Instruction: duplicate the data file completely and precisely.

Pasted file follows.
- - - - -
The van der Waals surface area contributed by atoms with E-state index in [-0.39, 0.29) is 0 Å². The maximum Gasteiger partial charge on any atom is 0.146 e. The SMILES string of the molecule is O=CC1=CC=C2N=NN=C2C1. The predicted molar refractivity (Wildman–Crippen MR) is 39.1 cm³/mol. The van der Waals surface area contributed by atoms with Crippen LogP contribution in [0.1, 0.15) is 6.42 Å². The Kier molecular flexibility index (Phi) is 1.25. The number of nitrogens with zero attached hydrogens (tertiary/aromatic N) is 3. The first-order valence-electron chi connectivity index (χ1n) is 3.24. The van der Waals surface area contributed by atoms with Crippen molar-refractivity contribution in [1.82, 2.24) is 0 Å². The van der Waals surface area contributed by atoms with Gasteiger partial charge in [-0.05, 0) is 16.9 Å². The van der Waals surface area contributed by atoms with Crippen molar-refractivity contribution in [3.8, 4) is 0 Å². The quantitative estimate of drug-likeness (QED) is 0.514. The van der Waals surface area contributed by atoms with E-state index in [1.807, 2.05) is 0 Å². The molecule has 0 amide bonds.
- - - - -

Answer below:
The van der Waals surface area contributed by atoms with E-state index in [-0.39, 0.29) is 0 Å². The maximum Gasteiger partial charge on any atom is 0.146 e. The SMILES string of the molecule is O=CC1=CC=C2N=NN=C2C1. The predicted molar refractivity (Wildman–Crippen MR) is 39.1 cm³/mol. The van der Waals surface area contributed by atoms with Crippen LogP contribution in [0.1, 0.15) is 6.42 Å². The Kier molecular flexibility index (Phi) is 1.25. The number of nitrogens with zero attached hydrogens (tertiary/aromatic N) is 3. The first-order valence-electron chi connectivity index (χ1n) is 3.24. The van der Waals surface area contributed by atoms with Crippen molar-refractivity contribution in [1.82, 2.24) is 0 Å². The van der Waals surface area contributed by atoms with Gasteiger partial charge in [-0.05, 0) is 16.9 Å². The van der Waals surface area contributed by atoms with Crippen molar-refractivity contribution in [3.8, 4) is 0 Å². The quantitative estimate of drug-likeness (QED) is 0.514. The van der Waals surface area contributed by atoms with E-state index in [1.807, 2.05) is 0 Å². The molecule has 0 amide bonds.